Flag of Haiti

Transforming Lives

The women of Ti-Guinen voiced their displeasure at the lack of employment opportunities available for women.

Although it is unusual in Haitian culture for women to confront authority, unemployment and underemployment have spurred some to resort to extraordinary measures.

Anne is one of 5,000 people in Haiti receiving anti-retroviral therapy

Jules Anne is one of 5,000 people in Haiti receiving anti-retroviral therapy, the drugs that fight HIV/AIDS, through a USAID program run in collaboration with the U.S. Centers for Disease Control under the President’s Emergency Plan for AIDS Relief.

Pierre in field

Forty-year-old Pierre Alexis Cantave has never allowed life's lemons to turn him sour.

Partners Farmer to Farmer volunteer Norman Bezona and local coordinator Benito Jasmin transport bamboo plants in northern Haiti.

The Central Bank of Azerbaijan is working hard to modernize the country's financial sector. In 2009, an important milestone was achieved when USAID assisted it in drafting legislation that met international standards in combatting serious financial crime. The Anti-Money Laundering and Combating the Financing of Terrorism bill was successfully passed and established a Financial Monitoring Service (FMS) that was charged with enforcing the new financial sector requirements.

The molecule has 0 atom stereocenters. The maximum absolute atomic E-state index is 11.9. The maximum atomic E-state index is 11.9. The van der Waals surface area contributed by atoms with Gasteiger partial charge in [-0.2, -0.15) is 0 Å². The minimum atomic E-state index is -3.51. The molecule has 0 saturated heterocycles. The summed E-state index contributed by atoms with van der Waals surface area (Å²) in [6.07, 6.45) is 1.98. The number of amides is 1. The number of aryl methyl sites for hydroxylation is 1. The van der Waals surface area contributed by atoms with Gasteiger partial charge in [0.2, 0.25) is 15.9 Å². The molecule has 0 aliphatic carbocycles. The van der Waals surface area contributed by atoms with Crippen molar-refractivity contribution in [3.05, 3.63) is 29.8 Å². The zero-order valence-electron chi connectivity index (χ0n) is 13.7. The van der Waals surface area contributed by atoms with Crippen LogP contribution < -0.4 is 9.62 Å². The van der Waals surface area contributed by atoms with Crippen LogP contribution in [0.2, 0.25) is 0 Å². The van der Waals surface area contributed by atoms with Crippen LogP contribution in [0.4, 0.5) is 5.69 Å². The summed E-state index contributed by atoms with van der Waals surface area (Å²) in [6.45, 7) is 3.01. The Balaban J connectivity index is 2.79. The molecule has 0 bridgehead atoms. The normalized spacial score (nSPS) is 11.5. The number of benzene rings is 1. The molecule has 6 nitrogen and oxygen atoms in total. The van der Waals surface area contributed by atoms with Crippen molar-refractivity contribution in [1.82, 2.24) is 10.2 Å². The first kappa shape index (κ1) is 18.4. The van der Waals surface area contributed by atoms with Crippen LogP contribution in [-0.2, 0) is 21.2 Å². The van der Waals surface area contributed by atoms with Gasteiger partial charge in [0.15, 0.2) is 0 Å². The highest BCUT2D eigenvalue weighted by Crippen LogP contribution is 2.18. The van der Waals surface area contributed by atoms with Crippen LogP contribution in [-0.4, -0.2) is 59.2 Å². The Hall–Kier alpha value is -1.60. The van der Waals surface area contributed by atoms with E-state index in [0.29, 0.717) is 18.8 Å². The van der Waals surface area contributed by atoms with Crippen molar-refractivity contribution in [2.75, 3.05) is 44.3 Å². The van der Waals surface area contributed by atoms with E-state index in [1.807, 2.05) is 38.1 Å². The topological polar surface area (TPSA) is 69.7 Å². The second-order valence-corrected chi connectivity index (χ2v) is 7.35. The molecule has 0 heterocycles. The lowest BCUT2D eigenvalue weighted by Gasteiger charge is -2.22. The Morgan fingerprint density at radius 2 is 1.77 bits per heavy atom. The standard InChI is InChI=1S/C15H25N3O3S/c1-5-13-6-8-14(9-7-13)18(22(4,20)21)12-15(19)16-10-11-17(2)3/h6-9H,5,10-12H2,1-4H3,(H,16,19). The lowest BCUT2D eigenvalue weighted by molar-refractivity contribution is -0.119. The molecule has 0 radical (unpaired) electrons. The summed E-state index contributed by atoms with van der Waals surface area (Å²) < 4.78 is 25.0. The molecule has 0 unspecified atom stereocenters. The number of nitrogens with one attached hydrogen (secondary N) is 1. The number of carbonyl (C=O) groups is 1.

A beekeeper with hives

Honey has traditionally been an important part of the Haitian diet. However, over time it became harder to obtain honey. The political destabilization of 1986 eliminated public and private institutions involved in production and training of beekeeping skills in Haiti. The industry, comprised of individual beekeepers, also suffered a blight which eliminated more than three-quarters of the bee population. Honey production in Haiti was almost nonexistent. As a result, honey became more expensive and had to be imported. Producers and consumers alike helplessly let the industry and its assets dwindle.